Purna Sen, UN Women, said Member States should ensure specific responses to the gender dimensions of trafficking, including: tailored health‑care services for victims; efforts to address stigmatization; economic empowerment programmes; ensuring the availability of female police officers; building trust with high‑risk groups; and establishing support centers.
Kevin Cassidy, International Labour Organization (ILO), announced that ILO Alliance 8.7, in cooperation with the UK and the UN, created a knowledge platform that will be hosted by the UN University (UNU). He invited everyone to share data sets and draw from that platform when it becomes operational.
Joy Ezeilo, Executive Director of Women Aid Collective, highlighted that economic resources do not match the political will to eradicate trafficking, adding that “a multi-billion-dollar trafficking business cannot be combated with a few US$ million.” She lamented that the bulk of assistance for victims is borne by NGOs, civil society and faith-based groups, which receive little support and face fundraising constraints. Also on finance, Benita Ferrero-Waldner, Chair of the UN Voluntary Trust Fund for Victims of Trafficking in Persons, called for all Member States to contribute to the Voluntary Trust Fund for Victims of Human Trafficking. Finally, Andrew Gilmour, Assistant Secretary-General for Human Rights, Head of the Office of the High Commissioner for Human Rights (OHCHR), called for implementing non‑discriminatory assistance mechanisms for victims and for consolidating the Trust Fund and the Trust Fund for Contemporary Forms of Slavery as a means to provide life‑saving support.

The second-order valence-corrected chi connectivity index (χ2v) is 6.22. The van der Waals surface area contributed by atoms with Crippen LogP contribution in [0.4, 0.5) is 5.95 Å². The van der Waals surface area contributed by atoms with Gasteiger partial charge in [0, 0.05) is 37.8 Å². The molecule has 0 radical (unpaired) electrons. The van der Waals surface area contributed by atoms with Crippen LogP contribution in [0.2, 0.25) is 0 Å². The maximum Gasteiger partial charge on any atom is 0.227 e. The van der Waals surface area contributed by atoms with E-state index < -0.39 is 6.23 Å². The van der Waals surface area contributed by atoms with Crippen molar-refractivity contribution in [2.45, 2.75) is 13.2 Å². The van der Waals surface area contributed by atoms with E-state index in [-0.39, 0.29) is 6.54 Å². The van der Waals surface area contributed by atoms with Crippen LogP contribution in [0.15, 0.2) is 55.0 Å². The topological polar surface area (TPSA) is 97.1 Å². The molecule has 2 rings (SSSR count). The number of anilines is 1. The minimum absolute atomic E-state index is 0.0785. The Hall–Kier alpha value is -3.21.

In the two-day discussion, Member States addressed, inter alia: multidisciplinary approaches focused on prevention, protection and promotion of victims’ rights, and prosecution of the perpetrators and co-perpetrators; the importance of partnerships and cooperation in curbing trafficking, particularly with source, transit and destination countries; imposing a minimum threshold to identify trafficking cases; multistakeholder mechanisms such as intersectional committees comprising representatives from civil society, faith-based organizations, traditional leaders and others, working directly with communities; and using social media channels to raise awareness.
Other issues approached by participants in the discussions included: the decentralization of anti-trafficking programs at the local level for increased effectiveness; the need for universal ratification and implementation of all international legally binding instruments addressing trafficking; partnerships with the private sector; addressing trafficking in the context of migration and the refugee crisis; the implementation of the 2030 Agenda as means to address the root causes of trafficking; ways to address legislative and administrative gaps; and placing children at the center of anti‑trafficking efforts.
Member States also welcomed the Political Declaration as a “meaningful supplement” to the Global Plan of Action. The EU, Macedonia and Turkey said combating trafficking in human beings should be set in the context of the two global compacts regarding migrants and refugees. [UN Press Release] [Secretary-General Remarks] [Meeting Website] [SDG Knowledge Hub Sources]